Author: Bill Gillard

Vic bellied up to the counter at Plaskett’s Diner and ordered a donut and coffee, black. He smiled, waited for the waitress with the glistening bald head—to each her own—to respond with a smile at his joke, but she dropped the menu in front of him and shuffled humidly to the next customer.
Vic settled into his chair and swiveled it so he could take in the room. Ten tables all filled with the jabbering of languages he had never heard before, if that’s what they were. Some sounds were hushed like the breeze in summer leaves. The corner table buzzed and hummed like the live wires which, judging from the blue arcs dancing among those three seated lovers, they might actually be.
It had been days/weeks/seconds/millennia since Vic’s resupply interport went off course on the Orion route and found its way to Monoceros, which is the surprising location that Vic, who was still coughing up perfluorocarbon from the long dream of space travel, had to check through an actual window before he’d believe it. Nobody had ever ventured out this far—and for good reason. Human anatomy plus even a weak x-ray nova-like A0620 makes for a painful—albeit quick—death.
Nevertheless, here he was, in this diner, inexplicably, and he realized that he was hungry. He swiveled back to take a look at the menu. The donut he asked for had appeared on a black plate with a yellow rim.
He regarded the chocolate torus. There was something about that shape that reminded him of stuff he learned about at pilot school, stuff like singularities and wormholes. He closed his eyes tight.
Black holes.
There’s no way his little pressurized can with its third-hand negative mass thrusters and graviton sail could have avoided the event horizon of that system, the nearest black hole to Earth. He remembered waking up jarringly from the long sleep. He remembered understanding quickly how screwed he actually was. He remembered settling into his seat and cranking the music: Kevlar Medulla’s “Subtonal Opera Number I,” the favorite of his youth, to focus his mind. He remembered vague nausea and the strange blue shimmer as the starfield curved into an ever-shrinking ellipse.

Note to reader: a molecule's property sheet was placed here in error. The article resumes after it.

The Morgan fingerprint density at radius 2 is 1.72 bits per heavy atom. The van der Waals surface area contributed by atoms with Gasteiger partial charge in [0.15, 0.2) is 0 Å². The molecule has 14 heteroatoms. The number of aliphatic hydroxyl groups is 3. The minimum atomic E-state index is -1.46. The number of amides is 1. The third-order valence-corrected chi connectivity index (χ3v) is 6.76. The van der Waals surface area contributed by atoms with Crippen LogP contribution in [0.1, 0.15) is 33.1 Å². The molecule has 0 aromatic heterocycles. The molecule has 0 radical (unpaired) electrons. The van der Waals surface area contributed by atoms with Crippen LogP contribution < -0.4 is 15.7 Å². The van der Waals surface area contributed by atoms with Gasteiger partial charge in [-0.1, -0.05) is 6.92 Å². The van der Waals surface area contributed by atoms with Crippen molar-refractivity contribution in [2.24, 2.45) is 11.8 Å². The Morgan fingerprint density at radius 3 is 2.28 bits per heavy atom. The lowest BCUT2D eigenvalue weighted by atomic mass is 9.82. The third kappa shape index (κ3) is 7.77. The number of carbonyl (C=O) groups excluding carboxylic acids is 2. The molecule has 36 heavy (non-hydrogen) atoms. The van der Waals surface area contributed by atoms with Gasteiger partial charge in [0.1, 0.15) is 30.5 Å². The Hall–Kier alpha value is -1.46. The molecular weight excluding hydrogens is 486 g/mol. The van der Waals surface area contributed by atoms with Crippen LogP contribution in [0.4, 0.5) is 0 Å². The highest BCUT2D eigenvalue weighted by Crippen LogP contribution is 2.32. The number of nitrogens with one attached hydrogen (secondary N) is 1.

And then he remembered nothing until the tinkling of this bell and the welcoming electric aroma of coffee.
Vic poked his finger through the hole of the donut and lifted it like a ring. He took a bite. Now that was real, he thought. He was sure of that.
A song came on the diner’s jukebox, that oldie by Sir Carter Knowles he used to like.
He turned again to find the room filled with people—actual human people—dressed sharp and happily eating breakfast. At the corner table sat a woman with two small boys. One boy ate oatmeal while he colored his placemat with a crayon. The other held a chocolate donut aloft on his index finger, nibbling the edge and turning it slowly.
Vic smiled.
Nice family.
The dress the mother wore looked so familiar. She lifted her head and, for the first time, noticed Vic.
A curious puzzlement came over her face.
She lifted her hand as if to wave, but Vic turned away in alarm.
He shook his head, dug his fingernails into each palm to try to wake up.
He took a big bite of the donut that still hung from his finger. He felt his memory, his mind, and his body stretched thin through a prism of confusion and loss.
That’s what he felt like for dinner.